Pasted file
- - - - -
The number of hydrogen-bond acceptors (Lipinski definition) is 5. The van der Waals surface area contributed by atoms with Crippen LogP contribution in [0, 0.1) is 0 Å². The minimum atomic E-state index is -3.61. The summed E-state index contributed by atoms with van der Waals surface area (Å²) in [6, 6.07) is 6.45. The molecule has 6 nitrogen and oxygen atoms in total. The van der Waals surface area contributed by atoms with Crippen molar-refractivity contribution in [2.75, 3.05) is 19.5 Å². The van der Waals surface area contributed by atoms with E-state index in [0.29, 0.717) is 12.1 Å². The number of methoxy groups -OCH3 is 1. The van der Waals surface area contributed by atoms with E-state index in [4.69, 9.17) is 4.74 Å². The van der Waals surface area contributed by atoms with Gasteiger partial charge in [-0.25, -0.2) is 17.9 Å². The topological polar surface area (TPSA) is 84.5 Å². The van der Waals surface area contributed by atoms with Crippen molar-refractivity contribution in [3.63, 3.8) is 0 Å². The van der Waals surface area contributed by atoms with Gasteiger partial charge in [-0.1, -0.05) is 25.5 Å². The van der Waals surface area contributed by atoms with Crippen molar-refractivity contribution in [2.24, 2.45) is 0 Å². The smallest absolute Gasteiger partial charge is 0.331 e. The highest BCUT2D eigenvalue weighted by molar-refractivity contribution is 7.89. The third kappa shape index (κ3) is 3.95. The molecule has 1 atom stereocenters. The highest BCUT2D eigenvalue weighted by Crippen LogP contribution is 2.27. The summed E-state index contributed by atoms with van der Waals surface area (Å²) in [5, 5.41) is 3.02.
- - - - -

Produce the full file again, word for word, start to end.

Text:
The number of hydrogen-bond acceptors (Lipinski definition) is 5. The van der Waals surface area contributed by atoms with Crippen LogP contribution in [0, 0.1) is 0 Å². The minimum atomic E-state index is -3.61. The summed E-state index contributed by atoms with van der Waals surface area (Å²) in [6, 6.07) is 6.45. The molecule has 6 nitrogen and oxygen atoms in total. The van der Waals surface area contributed by atoms with Crippen molar-refractivity contribution in [2.75, 3.05) is 19.5 Å². The van der Waals surface area contributed by atoms with E-state index in [0.29, 0.717) is 12.1 Å². The number of methoxy groups -OCH3 is 1. The van der Waals surface area contributed by atoms with E-state index in [4.69, 9.17) is 4.74 Å². The van der Waals surface area contributed by atoms with Gasteiger partial charge in [-0.25, -0.2) is 17.9 Å². The topological polar surface area (TPSA) is 84.5 Å². The van der Waals surface area contributed by atoms with Crippen molar-refractivity contribution in [3.63, 3.8) is 0 Å². The van der Waals surface area contributed by atoms with Gasteiger partial charge in [-0.1, -0.05) is 25.5 Å². The van der Waals surface area contributed by atoms with Crippen molar-refractivity contribution in [2.24, 2.45) is 0 Å². The smallest absolute Gasteiger partial charge is 0.331 e. The highest BCUT2D eigenvalue weighted by molar-refractivity contribution is 7.89. The third kappa shape index (κ3) is 3.95. The molecule has 1 atom stereocenters. The highest BCUT2D eigenvalue weighted by Crippen LogP contribution is 2.27. The summed E-state index contributed by atoms with van der Waals surface area (Å²) in [5, 5.41) is 3.02.